It's almost like the pendulum is swinging to value subjective history during the interview process.
This study just reached my radar. If we can implement these kinds of studies into our practice (and physicians also), we have an opportunity to reduce the cognitive changes and beliefs that happen after a patient learns and views radiographs and MRIs.
Below you will find a quick view of the abstract.
To evaluate the usefulness of our original five questions in a medical interview for diagnosing discogenic low back pain (LBP), and to establish a support tool for diagnosing discogenic LBP.
The degenerative disc disease (DDD) group (n = 42) comprised patients diagnosed with discogenic LBP associated with DDD, on the basis of magnetic resonance imaging findings and response to analgesic discography (discoblock). The control group (n = 30) comprised patients with LBP due to a reason other than DDD. We selected patients from those who had been diagnosed with lumbar spinal stenosis and had undergone decompression surgery without fusion. Of them, those whose postoperative LBP was significantly decreased were included in the control group. We asked patients in both groups whether they experienced LBP after sitting too long, while standing after sitting too long, squirming in a chair after sitting too long, while washing one's face, and in the standing position with flexion. We analyzed the usefulness of our five questions for diagnosing discogenic LBP, and performed receiver operating characteristic (ROC) curve analysis to develop a diagnostic support tool.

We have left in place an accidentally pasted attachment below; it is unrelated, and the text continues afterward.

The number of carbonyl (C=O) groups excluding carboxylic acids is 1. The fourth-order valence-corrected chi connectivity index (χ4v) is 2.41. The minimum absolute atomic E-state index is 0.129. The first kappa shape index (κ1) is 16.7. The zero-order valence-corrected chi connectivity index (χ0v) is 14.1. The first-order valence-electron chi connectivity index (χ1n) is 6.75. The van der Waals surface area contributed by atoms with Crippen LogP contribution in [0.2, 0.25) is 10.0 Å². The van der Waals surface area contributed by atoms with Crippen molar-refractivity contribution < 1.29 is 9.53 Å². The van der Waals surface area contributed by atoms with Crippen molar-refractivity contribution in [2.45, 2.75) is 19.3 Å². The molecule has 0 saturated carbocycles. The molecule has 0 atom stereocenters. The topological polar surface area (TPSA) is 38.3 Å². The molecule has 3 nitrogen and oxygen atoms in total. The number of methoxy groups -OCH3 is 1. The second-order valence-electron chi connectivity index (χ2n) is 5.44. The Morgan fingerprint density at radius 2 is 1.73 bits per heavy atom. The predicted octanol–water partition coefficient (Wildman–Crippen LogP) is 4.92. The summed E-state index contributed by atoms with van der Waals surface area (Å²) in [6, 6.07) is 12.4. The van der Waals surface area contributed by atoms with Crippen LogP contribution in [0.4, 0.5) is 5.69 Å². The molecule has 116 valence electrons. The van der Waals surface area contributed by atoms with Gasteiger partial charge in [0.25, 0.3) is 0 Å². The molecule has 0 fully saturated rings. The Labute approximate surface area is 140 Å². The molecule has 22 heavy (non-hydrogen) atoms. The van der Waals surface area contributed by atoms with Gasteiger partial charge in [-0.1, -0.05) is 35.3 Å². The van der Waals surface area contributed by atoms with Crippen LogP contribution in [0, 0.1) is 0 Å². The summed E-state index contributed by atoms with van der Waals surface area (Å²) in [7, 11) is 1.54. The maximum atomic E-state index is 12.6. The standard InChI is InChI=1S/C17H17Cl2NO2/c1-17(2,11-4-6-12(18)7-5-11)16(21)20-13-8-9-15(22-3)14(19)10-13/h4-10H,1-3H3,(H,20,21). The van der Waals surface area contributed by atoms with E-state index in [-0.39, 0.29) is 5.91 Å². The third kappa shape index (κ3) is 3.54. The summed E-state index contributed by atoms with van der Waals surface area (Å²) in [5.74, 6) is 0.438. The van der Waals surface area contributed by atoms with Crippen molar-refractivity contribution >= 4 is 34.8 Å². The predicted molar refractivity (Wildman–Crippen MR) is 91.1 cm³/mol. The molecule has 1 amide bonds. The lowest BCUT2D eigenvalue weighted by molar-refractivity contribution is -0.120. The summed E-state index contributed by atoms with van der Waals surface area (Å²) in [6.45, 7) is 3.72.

There were no significant differences in baseline characteristics, except age, between the groups. There were significant differences between the groups for all five questions. In the age-adjusted analyses, the odds ratios of LBP after sitting too long, while standing after sitting too long, squirming in a chair after sitting too long, while washing one's face, and in standing position with flexion were 10.5, 8.5, 4.0, 10.8, and 11.8, respectively. The integer scores were 11, 9, 4, 11, and 12, respectively, and the sum of the points of the five scores ranged from 0 to 47. Results of the ROC analysis were as follows: cut-off value, 31 points; area under the curve, 0.92302; sensitivity, 100%; and specificity, 71.4%.
All five questions were useful for diagnosing discogenic LBP. We established the scoring system as a support tool for diagnosing discogenic LBP.
PLoS One. 2016 Nov 7;11(11):e0166031. doi: 10.1371/journal.pone.0166031. eCollection 2016.